eldritchhobbit
Jun. 15th, 2012 08:26 pm (UTC)
Oh, thanks for sharing my review with him! I'm so glad this was of use/interest to you.

This was a wonderful treatment on how actors bring their own life to a character.

Yes, that's it exactly. (And very interesting to contemplate in light of the different Sherlocks...)
virtualjean
Jun. 12th, 2012 04:05 pm (UTC)
Thanks
Thank you for sharing your thoughts. I, too, was struck by Mr. Cumberbatch's interpretation and remember feeling so chilled when he told Elizabeth that he had learned to lie. You have already expressed the admiration I have for BC's performance, but I do want to say that it's shown that even The (male) Creature has more freedom than Elizabeth does. I'm sure Dear's play deliberately paralleled the lack of control that both Elizabeth and The Female Bride had over their own lives.
eldritchhobbit
Jun. 15th, 2012 08:24 pm (UTC)
Re: Thanks
Thank you for your terrific comments! You make an excellent point! The parallel between Elizabeth and the Female Creature was well drawn. It was also underscored very effectively, I think, how Victor confused education with intelligence (and thus assumed - very wrongly, as becomes clear - that because Elizabeth had been denied the one, she lacked the other). Naomie Harris did such a fantastic job of communicating Elizabeth's rather profound moral understanding (identifying Victor's sin of pride, offering her friendship to the Creature, etc.).
rilestar
Jun. 22nd, 2012 11:48 pm (UTC)
I really enjoyed your review, thanks for sharing it! Like you, I prefer the BC-as-Creature version. The remorse and anguish he feels when he commits these atrocities rip at my heart, while I am less moved by Jonny's emotionally undeveloped, aggressive-child approach. Don't get me wrong, I think both versions are fantastic and valid, but the BC/Creature version really moves me. I also preferred BC's birth scene, as I felt JLM's Creature was up and moving too quickly.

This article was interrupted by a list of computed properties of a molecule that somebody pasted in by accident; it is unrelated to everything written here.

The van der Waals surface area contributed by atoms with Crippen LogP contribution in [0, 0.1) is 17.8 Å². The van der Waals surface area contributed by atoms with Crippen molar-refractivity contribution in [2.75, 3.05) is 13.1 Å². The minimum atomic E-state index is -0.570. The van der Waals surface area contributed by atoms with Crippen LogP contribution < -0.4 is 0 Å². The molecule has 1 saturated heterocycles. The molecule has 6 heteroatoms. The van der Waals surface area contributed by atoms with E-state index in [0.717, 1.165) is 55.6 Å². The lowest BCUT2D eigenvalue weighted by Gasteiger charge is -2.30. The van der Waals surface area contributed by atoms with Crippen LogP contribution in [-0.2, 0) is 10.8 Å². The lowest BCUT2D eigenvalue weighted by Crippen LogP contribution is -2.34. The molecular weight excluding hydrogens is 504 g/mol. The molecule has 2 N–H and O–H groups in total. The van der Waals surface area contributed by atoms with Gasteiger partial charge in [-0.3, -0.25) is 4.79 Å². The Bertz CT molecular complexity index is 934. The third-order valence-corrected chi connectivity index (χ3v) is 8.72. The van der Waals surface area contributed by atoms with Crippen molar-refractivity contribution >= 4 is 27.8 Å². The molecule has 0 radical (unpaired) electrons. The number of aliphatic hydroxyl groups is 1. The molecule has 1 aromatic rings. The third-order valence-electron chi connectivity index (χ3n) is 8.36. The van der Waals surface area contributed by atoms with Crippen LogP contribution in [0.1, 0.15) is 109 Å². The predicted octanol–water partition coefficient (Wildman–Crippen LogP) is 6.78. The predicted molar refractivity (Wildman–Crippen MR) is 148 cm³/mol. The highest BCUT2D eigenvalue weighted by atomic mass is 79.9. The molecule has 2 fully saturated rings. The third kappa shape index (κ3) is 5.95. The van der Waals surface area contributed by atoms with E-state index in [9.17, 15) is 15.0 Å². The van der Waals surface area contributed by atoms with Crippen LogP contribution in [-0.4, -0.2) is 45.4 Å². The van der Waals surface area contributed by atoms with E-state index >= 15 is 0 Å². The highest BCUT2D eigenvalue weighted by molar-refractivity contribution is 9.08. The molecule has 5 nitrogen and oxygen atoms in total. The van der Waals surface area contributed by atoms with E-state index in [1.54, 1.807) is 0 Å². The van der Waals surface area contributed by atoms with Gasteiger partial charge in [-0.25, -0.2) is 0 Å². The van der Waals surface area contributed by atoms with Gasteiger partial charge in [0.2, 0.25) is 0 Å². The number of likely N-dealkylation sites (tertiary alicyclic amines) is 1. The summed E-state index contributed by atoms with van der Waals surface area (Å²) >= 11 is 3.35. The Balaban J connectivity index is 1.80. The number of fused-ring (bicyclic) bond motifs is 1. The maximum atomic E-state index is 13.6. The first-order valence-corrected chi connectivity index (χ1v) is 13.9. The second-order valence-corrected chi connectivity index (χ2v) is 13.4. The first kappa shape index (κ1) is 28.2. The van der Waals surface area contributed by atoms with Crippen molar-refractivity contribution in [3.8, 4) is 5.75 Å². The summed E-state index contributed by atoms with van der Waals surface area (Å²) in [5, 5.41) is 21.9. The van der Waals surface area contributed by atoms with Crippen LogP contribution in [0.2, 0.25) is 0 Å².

I was absolutely fascinated at how the approach to the Creature so affected the portrayal of Victor. JLM's Victor matches up with BC's Creature so well - his anguish over his faults and short-comings is palpable. And the chilling coldness of BC's Victor matches perfectly with the more aggressive, less emotionally-developed portrayal of JLM's Creature. You could not have BC's Victor paired with BC's Creature - the portrayals would not mesh at all. I am so impressed at how both actors have moulded their performances in partnership with the other.

I'm off again this weekend to see the JLM Creature, can't wait! I took some friends to see the first version last week, and I'm taking them tomorrow to see the second. I'm looking forward to seeing what they think of the differences.
eldritchhobbit
Oct. 11th, 2013 05:59 pm (UTC)
I'm so sorry I haven't responded to you sooner. Somehow I didn't receive a notice of your comments! I really appreciate your kind words. Thanks for taking the time to reply.

I was absolutely fascinated at how the approach to the Creature so affected the portrayal of Victor. JLM's Victor matches up with BC's Creature so well - his anguish over his faults and short-comings is palpable. And the chilling coldness of BC's Victor matches perfectly with the more aggressive, less emotionally-developed portrayal of JLM's Creature. You could not have BC's Victor paired with BC's Creature - the portrayals would not mesh at all.

Yes! You make such an excellent point here. The degree to which each of the two actors crafted his performance/interpretation to respond to his counterpart's is stunning. It allows the two different shows to be in conversation with each other rather than simply reworking the exact same ground. I'm so glad I saw both performances!

I'm thrilled it's coming back for this Halloween season.

Thanks for sharing your wonderful insights!
litlover12
Oct. 9th, 2013 01:51 pm (UTC)
Wonderful review!
eldritchhobbit
Oct. 11th, 2013 06:00 pm (UTC)
Oh, thank you so much! :D I really appreciate it.
( 12 comments — Leave a comment )